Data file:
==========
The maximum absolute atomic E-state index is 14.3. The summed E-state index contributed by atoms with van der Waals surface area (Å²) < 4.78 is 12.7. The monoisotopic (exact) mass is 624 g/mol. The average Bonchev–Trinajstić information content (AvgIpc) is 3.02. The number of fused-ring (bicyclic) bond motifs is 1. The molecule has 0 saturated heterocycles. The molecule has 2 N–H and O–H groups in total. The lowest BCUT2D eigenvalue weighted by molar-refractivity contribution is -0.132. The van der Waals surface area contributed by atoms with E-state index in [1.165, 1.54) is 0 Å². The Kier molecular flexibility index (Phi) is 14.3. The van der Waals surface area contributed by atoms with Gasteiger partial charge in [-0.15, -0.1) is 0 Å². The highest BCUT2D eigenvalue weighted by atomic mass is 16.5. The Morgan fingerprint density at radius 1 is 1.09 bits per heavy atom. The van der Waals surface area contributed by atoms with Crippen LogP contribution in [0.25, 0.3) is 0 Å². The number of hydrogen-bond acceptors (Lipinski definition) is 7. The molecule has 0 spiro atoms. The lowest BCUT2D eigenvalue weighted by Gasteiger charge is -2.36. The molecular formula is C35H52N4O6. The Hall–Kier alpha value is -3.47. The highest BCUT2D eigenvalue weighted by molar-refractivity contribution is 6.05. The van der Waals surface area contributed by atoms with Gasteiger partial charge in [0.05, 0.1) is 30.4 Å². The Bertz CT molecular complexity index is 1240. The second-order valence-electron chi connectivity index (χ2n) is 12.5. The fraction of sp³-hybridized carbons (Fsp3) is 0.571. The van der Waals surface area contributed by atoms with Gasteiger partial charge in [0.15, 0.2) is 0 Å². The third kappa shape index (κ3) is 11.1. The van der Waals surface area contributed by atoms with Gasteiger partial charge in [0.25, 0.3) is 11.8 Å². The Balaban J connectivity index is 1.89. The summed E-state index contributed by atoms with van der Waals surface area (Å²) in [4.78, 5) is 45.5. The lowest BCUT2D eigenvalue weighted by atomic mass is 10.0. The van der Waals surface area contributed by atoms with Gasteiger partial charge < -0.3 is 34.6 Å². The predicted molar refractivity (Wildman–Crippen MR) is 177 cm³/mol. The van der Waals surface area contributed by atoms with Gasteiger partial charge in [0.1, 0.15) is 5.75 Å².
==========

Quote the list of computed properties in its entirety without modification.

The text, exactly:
The maximum absolute atomic E-state index is 14.3. The summed E-state index contributed by atoms with van der Waals surface area (Å²) < 4.78 is 12.7. The monoisotopic (exact) mass is 624 g/mol. The average Bonchev–Trinajstić information content (AvgIpc) is 3.02. The number of fused-ring (bicyclic) bond motifs is 1. The molecule has 0 saturated heterocycles. The molecule has 2 N–H and O–H groups in total. The lowest BCUT2D eigenvalue weighted by molar-refractivity contribution is -0.132. The van der Waals surface area contributed by atoms with E-state index in [1.165, 1.54) is 0 Å². The Kier molecular flexibility index (Phi) is 14.3. The van der Waals surface area contributed by atoms with Gasteiger partial charge in [-0.15, -0.1) is 0 Å². The highest BCUT2D eigenvalue weighted by atomic mass is 16.5. The Morgan fingerprint density at radius 1 is 1.09 bits per heavy atom. The van der Waals surface area contributed by atoms with Crippen LogP contribution in [0.25, 0.3) is 0 Å². The number of hydrogen-bond acceptors (Lipinski definition) is 7. The molecule has 0 spiro atoms. The lowest BCUT2D eigenvalue weighted by Gasteiger charge is -2.36. The molecular formula is C35H52N4O6. The Hall–Kier alpha value is -3.47. The highest BCUT2D eigenvalue weighted by molar-refractivity contribution is 6.05. The van der Waals surface area contributed by atoms with Gasteiger partial charge in [0.05, 0.1) is 30.4 Å². The Bertz CT molecular complexity index is 1240. The second-order valence-electron chi connectivity index (χ2n) is 12.5. The fraction of sp³-hybridized carbons (Fsp3) is 0.571. The van der Waals surface area contributed by atoms with Gasteiger partial charge in [0.15, 0.2) is 0 Å². The third kappa shape index (κ3) is 11.1. The van der Waals surface area contributed by atoms with Gasteiger partial charge in [0.25, 0.3) is 11.8 Å². The Balaban J connectivity index is 1.89. The summed E-state index contributed by atoms with van der Waals surface area (Å²) in [4.78, 5) is 45.5. The lowest BCUT2D eigenvalue weighted by atomic mass is 10.0. The van der Waals surface area contributed by atoms with Gasteiger partial charge < -0.3 is 34.6 Å². The predicted molar refractivity (Wildman–Crippen MR) is 177 cm³/mol. The van der Waals surface area contributed by atoms with Gasteiger partial charge in [0.1, 0.15) is 5.75 Å².